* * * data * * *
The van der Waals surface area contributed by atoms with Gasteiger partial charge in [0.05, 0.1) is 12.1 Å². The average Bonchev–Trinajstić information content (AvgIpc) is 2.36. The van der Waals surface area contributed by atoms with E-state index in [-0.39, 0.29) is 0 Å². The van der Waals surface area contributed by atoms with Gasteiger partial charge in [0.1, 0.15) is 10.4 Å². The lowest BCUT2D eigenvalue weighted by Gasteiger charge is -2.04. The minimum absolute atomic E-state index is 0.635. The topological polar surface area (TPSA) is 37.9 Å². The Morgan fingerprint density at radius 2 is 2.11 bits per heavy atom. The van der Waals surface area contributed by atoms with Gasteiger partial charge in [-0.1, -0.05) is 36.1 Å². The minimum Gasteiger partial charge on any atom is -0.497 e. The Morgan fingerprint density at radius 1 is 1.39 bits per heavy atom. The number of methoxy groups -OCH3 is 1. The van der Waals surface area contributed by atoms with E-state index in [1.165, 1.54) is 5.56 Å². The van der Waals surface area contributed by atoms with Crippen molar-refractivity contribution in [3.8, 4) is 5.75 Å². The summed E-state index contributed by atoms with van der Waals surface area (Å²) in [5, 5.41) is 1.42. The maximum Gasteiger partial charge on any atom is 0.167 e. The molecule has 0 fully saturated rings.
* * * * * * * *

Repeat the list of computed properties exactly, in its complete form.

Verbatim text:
The van der Waals surface area contributed by atoms with Gasteiger partial charge in [0.05, 0.1) is 12.1 Å². The average Bonchev–Trinajstić information content (AvgIpc) is 2.36. The van der Waals surface area contributed by atoms with E-state index in [-0.39, 0.29) is 0 Å². The van der Waals surface area contributed by atoms with Gasteiger partial charge in [0.1, 0.15) is 10.4 Å². The lowest BCUT2D eigenvalue weighted by Gasteiger charge is -2.04. The minimum absolute atomic E-state index is 0.635. The topological polar surface area (TPSA) is 37.9 Å². The Morgan fingerprint density at radius 2 is 2.11 bits per heavy atom. The van der Waals surface area contributed by atoms with Gasteiger partial charge in [-0.1, -0.05) is 36.1 Å². The minimum Gasteiger partial charge on any atom is -0.497 e. The Morgan fingerprint density at radius 1 is 1.39 bits per heavy atom. The number of methoxy groups -OCH3 is 1. The van der Waals surface area contributed by atoms with E-state index in [1.165, 1.54) is 5.56 Å². The van der Waals surface area contributed by atoms with Crippen molar-refractivity contribution in [3.8, 4) is 5.75 Å². The summed E-state index contributed by atoms with van der Waals surface area (Å²) in [5, 5.41) is 1.42. The maximum Gasteiger partial charge on any atom is 0.167 e. The molecule has 0 fully saturated rings.